The success of a scone doesn’t just rest on taste, but also on the height of the scone. Successful scones should be tall and easily cut in half horizontally, then topped with your desired topping.
Do you need self-raising flour for scones?
The simple answer is, because height is such an important factor in scones, sacrificing self-raising flour for plain flour means you’ll need to up the amount of another raising agent.
Various famous chefs and bakers use different methods to attain tall scones.
Delia Smith relies on self-raising flour, whereas baking stalwart Paul Hollywood insists on replacing the raising element with baking powder.
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Here are two recipes for scones, using plain and self raising flour.
Plain Flour – Paul Hollywood
- 500g/1lb 1oz strong white flour, plus a little extra for rolling out
- 80g/3oz softened butter, plus a little extra to grease the baking tray
- 80g/3oz caster sugar
- 2 free-range eggs
- 5 tsp baking powder
- 250ml/8½fl oz milk
- 1 free-range egg, beaten with a little salt (for glazing)
Preheat the oven to 220C (200C fan assisted)/425F/Gas 7.
Lightly grease a baking tray with butter and line it with baking or silicone paper (not greaseproof).
Put 450g/15½oz of the flour into a large bowl and add the butter. Rub the flour and butter together with your fingers to create a breadcrumb-like mixture.
Add the sugar, eggs and baking powder and use a wooden spoon to turn the mixture gently. Make sure you mix all the way down to the bottom and incorporate all of the ingredients.
Now add half of the milk and keep turning the mixture gently with the spoon to combine. Then add the remaining milk a little at a time and bring everything together to form a very soft, wet dough. (You may not need to add all of the milk.)
Sprinkle most of the remaining flour onto a clean work surface. Tip the soft dough out onto the work surface and sprinkle the rest of the flour on top. The mixture will be wet and sticky.
Use your hands to fold the dough in half, then turn the dough 90 degrees and repeat. By folding and turning the mixture in this way (called ‘chaffing’), you incorporate the last of the flour and add air. Do this a few times until you’ve formed a smooth dough. If the mixture becomes too sticky use some extra flour to coat the mixture or your hands to make it more manageable. Be careful not to overwork your dough.
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Next roll the dough out: sprinkle flour onto the work surface and the top of the dough, then use the rolling pin to roll up from the middle and then down from the middle. Turn the dough by 90 degrees and continue to roll until it’s about 2.5cm/1in thick. ‘Relax’ the dough slightly by lifting the edges and allowing the dough to drop back onto the work surface.
Using a pastry cutter, stamp out rounds from the pastry and place them onto the baking tray. Dip the edge of the pastry cutter in flour to make it easier to cut out the scones without them sticking. Don’t twist the cutter – just press firmly, then lift it up and push the dough out.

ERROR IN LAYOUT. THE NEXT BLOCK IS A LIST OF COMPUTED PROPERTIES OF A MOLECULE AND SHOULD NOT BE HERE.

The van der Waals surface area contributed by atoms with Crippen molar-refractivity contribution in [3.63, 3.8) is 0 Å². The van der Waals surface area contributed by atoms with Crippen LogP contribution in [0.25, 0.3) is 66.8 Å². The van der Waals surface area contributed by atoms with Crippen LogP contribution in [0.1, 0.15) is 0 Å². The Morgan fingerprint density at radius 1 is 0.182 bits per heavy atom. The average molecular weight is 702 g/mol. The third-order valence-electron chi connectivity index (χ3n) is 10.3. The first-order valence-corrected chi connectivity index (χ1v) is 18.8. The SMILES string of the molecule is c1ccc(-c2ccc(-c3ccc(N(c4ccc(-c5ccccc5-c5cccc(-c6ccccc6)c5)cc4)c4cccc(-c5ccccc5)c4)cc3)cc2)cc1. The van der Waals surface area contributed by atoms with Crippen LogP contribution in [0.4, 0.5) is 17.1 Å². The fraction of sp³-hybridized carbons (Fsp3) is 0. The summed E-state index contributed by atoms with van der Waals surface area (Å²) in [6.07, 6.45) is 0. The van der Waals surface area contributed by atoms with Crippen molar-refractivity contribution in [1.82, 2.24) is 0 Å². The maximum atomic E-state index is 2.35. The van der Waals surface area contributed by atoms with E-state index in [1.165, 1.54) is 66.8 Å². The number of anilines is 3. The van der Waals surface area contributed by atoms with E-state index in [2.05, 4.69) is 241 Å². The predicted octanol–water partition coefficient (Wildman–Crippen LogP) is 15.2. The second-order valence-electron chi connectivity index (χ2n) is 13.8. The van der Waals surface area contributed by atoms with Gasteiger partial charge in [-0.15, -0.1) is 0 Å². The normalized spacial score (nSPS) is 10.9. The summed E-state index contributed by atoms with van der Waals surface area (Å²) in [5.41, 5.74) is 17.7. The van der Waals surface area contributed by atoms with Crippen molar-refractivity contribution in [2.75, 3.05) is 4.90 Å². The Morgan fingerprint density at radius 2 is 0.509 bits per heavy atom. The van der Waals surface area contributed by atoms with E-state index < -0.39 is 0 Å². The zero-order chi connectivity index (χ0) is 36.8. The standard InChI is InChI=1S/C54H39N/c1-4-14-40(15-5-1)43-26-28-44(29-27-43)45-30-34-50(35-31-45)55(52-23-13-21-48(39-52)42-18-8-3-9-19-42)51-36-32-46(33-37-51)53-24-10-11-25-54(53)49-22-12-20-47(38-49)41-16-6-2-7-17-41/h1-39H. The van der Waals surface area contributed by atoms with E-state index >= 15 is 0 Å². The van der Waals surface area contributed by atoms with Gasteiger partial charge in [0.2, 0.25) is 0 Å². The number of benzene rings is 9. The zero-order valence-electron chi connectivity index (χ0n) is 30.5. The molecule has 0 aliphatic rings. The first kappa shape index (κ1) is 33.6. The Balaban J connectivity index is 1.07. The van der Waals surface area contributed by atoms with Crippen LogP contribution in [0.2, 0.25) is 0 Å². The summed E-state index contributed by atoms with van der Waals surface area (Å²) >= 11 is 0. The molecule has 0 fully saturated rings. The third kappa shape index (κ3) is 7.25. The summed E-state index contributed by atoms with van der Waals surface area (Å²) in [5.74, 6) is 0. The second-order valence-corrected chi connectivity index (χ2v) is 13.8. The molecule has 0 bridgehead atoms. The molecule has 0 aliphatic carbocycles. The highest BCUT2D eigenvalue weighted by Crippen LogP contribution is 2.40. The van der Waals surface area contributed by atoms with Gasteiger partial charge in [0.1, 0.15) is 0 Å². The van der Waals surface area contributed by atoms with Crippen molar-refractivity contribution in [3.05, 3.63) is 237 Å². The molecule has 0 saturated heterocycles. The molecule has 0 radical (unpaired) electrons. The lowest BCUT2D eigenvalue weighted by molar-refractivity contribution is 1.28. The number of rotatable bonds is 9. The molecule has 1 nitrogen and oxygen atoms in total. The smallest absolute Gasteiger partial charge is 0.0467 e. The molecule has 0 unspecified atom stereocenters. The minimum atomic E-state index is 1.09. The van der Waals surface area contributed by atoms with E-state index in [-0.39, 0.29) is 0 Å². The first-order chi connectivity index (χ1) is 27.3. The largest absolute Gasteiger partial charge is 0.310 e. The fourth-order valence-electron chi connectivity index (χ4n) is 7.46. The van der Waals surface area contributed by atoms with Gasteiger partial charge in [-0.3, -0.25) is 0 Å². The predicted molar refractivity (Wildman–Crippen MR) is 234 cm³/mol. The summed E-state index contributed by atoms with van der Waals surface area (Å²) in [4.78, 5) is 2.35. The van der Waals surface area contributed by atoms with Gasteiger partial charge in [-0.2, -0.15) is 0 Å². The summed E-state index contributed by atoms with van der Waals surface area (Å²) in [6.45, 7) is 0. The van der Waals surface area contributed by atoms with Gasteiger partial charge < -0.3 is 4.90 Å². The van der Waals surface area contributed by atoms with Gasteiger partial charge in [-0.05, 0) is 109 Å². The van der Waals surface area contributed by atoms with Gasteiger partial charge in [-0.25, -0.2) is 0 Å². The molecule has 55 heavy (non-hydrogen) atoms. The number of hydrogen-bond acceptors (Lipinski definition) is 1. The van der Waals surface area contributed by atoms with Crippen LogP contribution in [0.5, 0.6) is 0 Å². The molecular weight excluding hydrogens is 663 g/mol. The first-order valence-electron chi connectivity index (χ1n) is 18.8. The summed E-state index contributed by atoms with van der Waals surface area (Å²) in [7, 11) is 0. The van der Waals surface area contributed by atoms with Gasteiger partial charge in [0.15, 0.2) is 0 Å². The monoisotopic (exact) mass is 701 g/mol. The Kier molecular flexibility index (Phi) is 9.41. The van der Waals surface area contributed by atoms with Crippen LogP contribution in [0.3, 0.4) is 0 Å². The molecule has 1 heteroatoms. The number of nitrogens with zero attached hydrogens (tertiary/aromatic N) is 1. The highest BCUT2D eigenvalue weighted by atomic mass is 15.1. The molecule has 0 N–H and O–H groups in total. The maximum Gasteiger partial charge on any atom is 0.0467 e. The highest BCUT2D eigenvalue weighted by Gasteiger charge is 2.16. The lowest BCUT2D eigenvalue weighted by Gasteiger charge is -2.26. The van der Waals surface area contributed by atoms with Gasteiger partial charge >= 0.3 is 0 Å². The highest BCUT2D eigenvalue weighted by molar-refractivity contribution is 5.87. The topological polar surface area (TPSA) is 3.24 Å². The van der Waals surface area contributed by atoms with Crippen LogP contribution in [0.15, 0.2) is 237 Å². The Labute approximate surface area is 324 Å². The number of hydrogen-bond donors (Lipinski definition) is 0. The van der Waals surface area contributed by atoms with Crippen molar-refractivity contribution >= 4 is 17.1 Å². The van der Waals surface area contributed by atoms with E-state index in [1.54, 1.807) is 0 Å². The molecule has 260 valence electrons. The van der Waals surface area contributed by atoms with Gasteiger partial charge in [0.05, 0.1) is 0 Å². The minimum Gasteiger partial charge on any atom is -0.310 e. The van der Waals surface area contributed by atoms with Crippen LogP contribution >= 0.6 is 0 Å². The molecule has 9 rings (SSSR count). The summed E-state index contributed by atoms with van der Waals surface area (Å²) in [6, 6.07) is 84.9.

Once you’ve cut 4 or 5 rounds you can re-work and re-roll the dough to make it easier to cut out the remaining rounds. Any leftover dough can be worked and rolled again, but the resulting scones won’t be as fluffy.
Place the scones on the baking tray and leave them to rest for a few minutes to let the baking powder work. Then use a pastry brush (or your finger if you don’t have a brush) to glaze them with the beaten egg and salt mixture. Be careful to keep the glaze on the top of the scones. (If it runs down the sides it will stop them rising evenly.)
Bake the scones in the middle of the oven for 15 minutes, or until the scones are risen and golden-brown.
Leave the scones to cool, then split in half and add butter, jam and clotted cream to serve.
Self raising flour – Delia Smith
40g spreadable butter
225g self raising flour
A pinch of salt
110ml of milk
One and a half tablespoons of golden caster sugar
Begin by rubbing the butter into the sieved flour quickly, using your fingertips, then stir in the sugar followed by a pinch of salt.
Now, using a knife, mix in the milk little by little, and when it’s all in, flour your hands and knead the mixture to a soft dough (you may find you need just a drop more milk if it feels at all dry).
Place the dough on a floured pastry board and with a rolling pin (also floured) lightly roll it out to a thickness of about 3cm. This thickness is vital. The reason scones don’t rise enough is because they are rolled too thin.
Then take the pastry cutter and tap it sharply so that it goes straight through the dough – do not twist or the scones will turn out a strange shape!
When you have cut as many as you can, knead the remaining dough together again and repeat. Then place the scones on the baking sheet, dust each one with flour and bake near the top of the oven for 12–15 minutes.
When they’re done they will have risen and turned a golden brown. Then transfer them to a wire rack and eat as soon as they are cool enough, spread with butter, jam and clotted cream.
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